Lahaina, the historic town on the island of Maui where Kimberly Romero lived, worked and sent her 5-year-old daughter to school, was already in flames when they fled this month with just minutes to spare. Mother and daughter found housing in an Airbnb. But now, Romero faces an uncertain future as her home and belongings were destroyed. Originally from Honduras, Romero moved to Lahaina a year ago and was just getting to know what she called a “homey” Latino community.
“I did see pictures of my apartment complex. … There was just nothing left there,” Romero told NBC News. “I’m a single mom. You know, we’re in that house. All the memories … it’s so heartbreaking. And I know they’re material things … but it’s very traumatic. … Your life can change from one second to the other.”
But that same Latino community on Maui, which also includes Mexicans, Salvadorans, Guatemalans and Argentinians, now faces a particularly grueling set of challenges in the fire’s wake. Lahaina’s Latino immigrants, many of whom moved to Maui to work in its bustling tourism industry, are struggling to navigate the loss of their homes, jobs and loved ones. Many are wondering if they’ll be able to stay in Maui or whether they’ll have to leave and go to other states with steadier work opportunities.
Last week, the Mexican Foreign Ministry confirmed the death of two Mexican nationals in the fires, but the exact number of Latinos who are missing, deceased or displaced as a result of the fires remains uncertain. About 1,100 people remain unaccounted for, and officials have turned to DNA testing to help identify remains, though that has made some immigrants who lack legal status fearful.
“We have DNA swabbing going around because they’re trying to identify people that are deceased with people at shelters and I had a girl ask me, ‘Am I at risk of, you know, getting deported?’” said Alejandra Ramirez, co-founder of Roots Reborn, an organization created to mobilize resources to immigrants affected by the fires.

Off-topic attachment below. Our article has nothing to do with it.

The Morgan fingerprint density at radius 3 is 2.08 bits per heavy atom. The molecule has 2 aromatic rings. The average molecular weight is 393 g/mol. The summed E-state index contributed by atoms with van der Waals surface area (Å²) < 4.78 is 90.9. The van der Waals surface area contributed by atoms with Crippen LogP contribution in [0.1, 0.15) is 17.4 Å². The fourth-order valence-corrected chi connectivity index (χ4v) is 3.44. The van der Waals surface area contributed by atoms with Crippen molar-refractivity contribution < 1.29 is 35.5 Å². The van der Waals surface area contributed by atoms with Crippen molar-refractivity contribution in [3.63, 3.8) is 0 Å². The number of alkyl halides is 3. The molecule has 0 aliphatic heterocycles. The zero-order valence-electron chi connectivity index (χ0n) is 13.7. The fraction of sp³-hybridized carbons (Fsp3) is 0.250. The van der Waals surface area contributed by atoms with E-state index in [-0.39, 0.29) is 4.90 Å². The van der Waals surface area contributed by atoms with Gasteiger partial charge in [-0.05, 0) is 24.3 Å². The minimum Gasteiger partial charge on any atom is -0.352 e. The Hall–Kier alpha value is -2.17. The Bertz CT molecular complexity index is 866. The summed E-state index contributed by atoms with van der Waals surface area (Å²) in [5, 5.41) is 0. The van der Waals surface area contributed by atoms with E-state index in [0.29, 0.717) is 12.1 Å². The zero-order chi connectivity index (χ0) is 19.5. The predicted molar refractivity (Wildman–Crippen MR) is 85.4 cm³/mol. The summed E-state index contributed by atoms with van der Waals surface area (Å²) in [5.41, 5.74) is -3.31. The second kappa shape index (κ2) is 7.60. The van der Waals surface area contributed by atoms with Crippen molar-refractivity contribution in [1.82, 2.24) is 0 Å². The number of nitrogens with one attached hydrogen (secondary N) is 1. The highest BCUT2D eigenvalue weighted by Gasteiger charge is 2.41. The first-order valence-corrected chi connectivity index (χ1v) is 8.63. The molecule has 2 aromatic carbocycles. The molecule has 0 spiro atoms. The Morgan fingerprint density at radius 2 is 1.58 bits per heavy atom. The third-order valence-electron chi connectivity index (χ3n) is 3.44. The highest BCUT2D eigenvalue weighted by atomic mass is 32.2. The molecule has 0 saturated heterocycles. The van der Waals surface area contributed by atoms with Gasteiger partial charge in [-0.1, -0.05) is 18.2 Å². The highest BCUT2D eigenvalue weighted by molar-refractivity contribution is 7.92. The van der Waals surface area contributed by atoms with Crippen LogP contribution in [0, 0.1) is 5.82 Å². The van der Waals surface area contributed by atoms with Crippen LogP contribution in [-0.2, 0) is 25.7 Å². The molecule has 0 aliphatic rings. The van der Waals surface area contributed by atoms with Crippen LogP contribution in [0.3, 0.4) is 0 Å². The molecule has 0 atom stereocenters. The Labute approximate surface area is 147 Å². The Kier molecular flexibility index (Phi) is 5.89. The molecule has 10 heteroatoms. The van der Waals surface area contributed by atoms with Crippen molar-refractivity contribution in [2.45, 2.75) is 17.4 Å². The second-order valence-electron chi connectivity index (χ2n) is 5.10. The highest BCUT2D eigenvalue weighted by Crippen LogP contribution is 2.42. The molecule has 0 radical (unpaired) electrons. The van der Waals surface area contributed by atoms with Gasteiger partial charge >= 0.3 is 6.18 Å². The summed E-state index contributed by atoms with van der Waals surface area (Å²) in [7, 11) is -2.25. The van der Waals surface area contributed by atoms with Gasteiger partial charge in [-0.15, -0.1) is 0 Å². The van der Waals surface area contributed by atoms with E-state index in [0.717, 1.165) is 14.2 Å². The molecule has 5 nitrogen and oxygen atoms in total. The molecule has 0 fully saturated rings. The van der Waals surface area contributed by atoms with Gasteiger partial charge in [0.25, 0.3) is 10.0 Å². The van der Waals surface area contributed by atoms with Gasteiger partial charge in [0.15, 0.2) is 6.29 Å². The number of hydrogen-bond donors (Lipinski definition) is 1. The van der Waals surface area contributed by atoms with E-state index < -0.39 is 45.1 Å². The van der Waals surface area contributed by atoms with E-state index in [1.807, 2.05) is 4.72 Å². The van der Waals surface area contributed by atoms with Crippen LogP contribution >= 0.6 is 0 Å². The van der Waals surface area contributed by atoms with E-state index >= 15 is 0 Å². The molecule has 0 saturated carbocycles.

Officials have assured people the DNA samples won’t be entered into any law enforcement databases and people wouldn’t be asked about their immigration status or citizenship. So far, 104 samples have been collected to identify the nearly 1,100 who remain missing, officials said at a news conference Tuesday.
Ramirez, who works with the University of Hawaii’s first-generation low-income immigrants, started Roots Reborn alongside Veronica Mendoza, who worked with Maui Economic Opportunity’s Enlace Hispano, a nonprofit providing a range of bilingual services to the Hispanic community. Both are daughters of Mexican immigrants.
Kevin Block, an immigration attorney based in Maui, said that the majority of clients he serves in the Deferred Action for Childhood Arrivals program — immigrants who lack legal status after having been brought to the U.S. as children — are Latinos from Lahaina. Of Maui County’s estimate of 4,500 Lahaina residents who are displaced, Block estimates that around 30% are immigrants. Many of them, he said, are Latinos from mixed immigration status families.
Following the fires, the Mexican Consulate General of San Francisco assisted approximately 200 Mexican nationals on Maui whose documents were destroyed in the fire, according to Roots Reborn and Block, who assisted in the process. The consulate did not immediately respond to a request for comment.
“It’s sad when you realize that everything you built in 20 years is gone in the blink of an eye. In just four hours, everything you built in 20 years vanished,” said Jesus Rodriguez, originally from Mexico, who lost his home in the fire.
A rich 'paniolo' history
Latinos’ presence in Hawaii spans centuries.
Spanish immigrants arrived in the archipelago in the late 1700s, and a booming agricultural business brought Latinos to the islands to harvest pineapple and sugarcane. In the 1800s, King Kamehameha III invited Mexican vaqueros, or cowboys, to teach locals how to manage cattle as Hawaii’s beef industry grew. As Hawaiian and Mexican cultures blended, paniolo — a derivative of “español” — ranching culture was born and remains today.